William Rusher

What would we be thinking of Obama today, if he were white instead of black? Am I being hypercritical to suggest that such a record sounds like a pretty thin basis for a presidential campaign? Eight years in Springfield, Ill., and two in Washington?

Yet, because he has done well in the early presidential primaries, we are invited to disregard his anemic record. True, he has been running largely against Democratic old-timers: Hillary Clinton, who has been a fixture on the Washington scene since 1992, and John Edwards, a former U.S. senator who is seeking his party's presidential nomination for the second time. But Obama has no significant achievements in Washington to his credit, and whatever he did for Illinois in its state senate in eight years can be left for the citizens of that state to contemplate.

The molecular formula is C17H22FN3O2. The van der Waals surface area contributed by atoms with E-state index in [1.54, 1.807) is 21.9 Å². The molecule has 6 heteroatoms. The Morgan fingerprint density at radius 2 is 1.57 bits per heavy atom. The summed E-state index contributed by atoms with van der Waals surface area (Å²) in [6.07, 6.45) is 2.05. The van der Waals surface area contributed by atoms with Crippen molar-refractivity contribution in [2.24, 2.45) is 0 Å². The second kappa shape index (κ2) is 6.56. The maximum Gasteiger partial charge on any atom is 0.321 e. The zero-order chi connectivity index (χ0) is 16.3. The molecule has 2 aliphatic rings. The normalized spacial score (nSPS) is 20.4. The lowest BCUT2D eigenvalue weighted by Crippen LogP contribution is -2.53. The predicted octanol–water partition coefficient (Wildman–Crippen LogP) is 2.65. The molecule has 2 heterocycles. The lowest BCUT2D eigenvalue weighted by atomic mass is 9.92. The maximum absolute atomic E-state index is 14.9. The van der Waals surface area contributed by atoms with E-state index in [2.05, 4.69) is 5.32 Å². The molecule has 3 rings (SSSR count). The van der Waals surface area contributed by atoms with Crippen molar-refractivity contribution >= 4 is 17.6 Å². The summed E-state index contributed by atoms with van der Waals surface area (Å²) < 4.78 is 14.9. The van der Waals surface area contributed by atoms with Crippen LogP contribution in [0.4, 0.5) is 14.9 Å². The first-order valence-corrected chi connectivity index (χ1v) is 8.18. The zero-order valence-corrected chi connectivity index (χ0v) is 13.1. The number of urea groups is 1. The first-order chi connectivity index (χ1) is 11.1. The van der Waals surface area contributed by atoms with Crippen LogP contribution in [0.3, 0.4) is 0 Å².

In short, it's difficult to see anything in Obama's record that qualifies him for serious consideration as a presidential candidate, and we are left to conclude that his major asset is what we are all highmindedly supposed to disregard in evaluating him: the fact that he is black. And that alone, I submit, is simply not enough.

William Rusher

William Rusher is a Distinguished Fellow of the Claremont Institute for the Study of Statesmanship and Political Philosophy and author of How to Win Arguments .

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